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Acquisition of Activision by Microsoft

Discussion on Acquisition of Activision by Microsoft within the Gaming News - EN forum part of the Gaming News category.

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Arrow Acquisition of Activision by Microsoft

Announced in January 2022, Microsoft's spectacular buyout of Activision Blizzard for $68 billion (that's a Twitter and a half, anyway) is running into unexpected difficulties with antitrust regulators.

Perhaps in Microsoft's mind, everything would go smoothly. After all, the takeover of Zenimax (Bethesda, id Software, Arkane, etc.) announced in September 2020 had passed without complications or investigation in March 2021 by the American Federal Trade Commission (FTC) as well as by the European Commission. But this time, it will not be so easy. While initially, the takeover did not seem to pose a problem in the United States according to the jurisprudence on the subject, Microsoft's appetite has nevertheless made the Democratic administration in the United States sit up and take notice, no doubt in a hurry to show that it is active in the face of the GAFA. On the other side of the Atlantic, the English Competition and Markets Authority (CMA) surprised by expressing concerns about a decrease in competition in the console, multi-game subscription and cloud gaming markets. In early September, the CMA therefore deemed it necessary to enter a "phase 2" of its study of the case, with consultation of experts.

Europe, Europe, Europe! It was only at the end of September that Microsoft officially submitted its plan to buy Activision Blizzard to the European Commission's regulators. Following this submission, the regulators circulated a list of about 100 questions to the video game industry to assess the impact of this acquisition: on Microsoft's negotiating power when selling games, on the cloud as well as on OS, exclusivities, subscription systems, etc. In early November, the Commission announced that an additional investigation was necessary to validate the transaction.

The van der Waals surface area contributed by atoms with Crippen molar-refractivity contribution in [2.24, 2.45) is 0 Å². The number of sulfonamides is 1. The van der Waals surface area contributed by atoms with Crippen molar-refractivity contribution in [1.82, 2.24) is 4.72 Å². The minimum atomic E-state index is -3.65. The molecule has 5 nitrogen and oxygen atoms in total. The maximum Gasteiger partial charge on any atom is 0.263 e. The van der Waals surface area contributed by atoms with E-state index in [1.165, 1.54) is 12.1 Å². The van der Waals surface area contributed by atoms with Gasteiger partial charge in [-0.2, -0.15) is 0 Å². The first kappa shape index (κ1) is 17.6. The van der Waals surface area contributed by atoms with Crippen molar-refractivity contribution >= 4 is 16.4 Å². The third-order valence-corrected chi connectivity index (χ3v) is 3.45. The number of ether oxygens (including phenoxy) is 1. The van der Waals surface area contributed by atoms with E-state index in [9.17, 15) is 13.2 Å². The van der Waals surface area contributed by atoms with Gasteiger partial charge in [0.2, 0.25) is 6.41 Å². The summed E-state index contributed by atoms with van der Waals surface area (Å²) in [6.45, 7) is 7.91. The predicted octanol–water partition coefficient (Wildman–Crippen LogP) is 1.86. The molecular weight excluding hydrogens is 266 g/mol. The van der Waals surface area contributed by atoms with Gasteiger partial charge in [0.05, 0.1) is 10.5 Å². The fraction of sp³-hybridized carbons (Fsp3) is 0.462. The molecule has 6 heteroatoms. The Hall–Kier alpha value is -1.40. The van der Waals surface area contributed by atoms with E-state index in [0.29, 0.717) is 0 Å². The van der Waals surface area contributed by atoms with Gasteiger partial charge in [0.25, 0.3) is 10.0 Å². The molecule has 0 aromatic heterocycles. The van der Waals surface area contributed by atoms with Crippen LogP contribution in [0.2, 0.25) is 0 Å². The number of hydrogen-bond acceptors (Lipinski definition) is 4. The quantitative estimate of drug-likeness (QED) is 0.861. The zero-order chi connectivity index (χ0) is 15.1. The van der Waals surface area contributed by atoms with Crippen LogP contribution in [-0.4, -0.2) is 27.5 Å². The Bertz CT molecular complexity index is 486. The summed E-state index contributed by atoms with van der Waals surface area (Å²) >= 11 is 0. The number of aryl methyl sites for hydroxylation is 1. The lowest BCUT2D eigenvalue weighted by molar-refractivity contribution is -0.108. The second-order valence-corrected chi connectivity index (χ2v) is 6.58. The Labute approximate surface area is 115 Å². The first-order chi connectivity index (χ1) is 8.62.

According to Politico Europe, in preliminary discussions with the Commission, Microsoft was unwilling to propose any adjustments to its takeover to address the regulators' concerns. Such proposals would have required further analysis by the Commission without guaranteeing approval, and Microsoft negotiators may have felt that the regulators were determined to launch a full investigation anyway, whatever they proposed. The in-depth European investigation is expected to take at least four months, which is starting to fit in with the Seattle giant's schedule, which was aiming for an Activision Blizzard integration by June 30, 2023. Other unpleasant surprises are not to be excluded, as the regulatory authorities of several other important countries are currently looking into the matter (Australia, Japan, South Korea, etc.).

In Europe, regulators are accustomed to defining for themselves the markets to be analyzed.
Why it can get stuck. The situation is different on both sides of the Atlantic, because while the laws have common principles, the practices and interpretations are not at all the same. Case law in the U.S. market generally suggests that "vertical" integrations (i.e., an entity absorbing a provider or customer in its market) do not pose any real problems, while "horizontal" integrations (i.e., an entity buying a competitor in its market) require scrutiny. American analysts believe that Microsoft's acquisition of Activision Blizzard falls into the first category: the manufacturer of one of the three home consoles buys one of its customers, a game publisher (as was the case with Zenimax).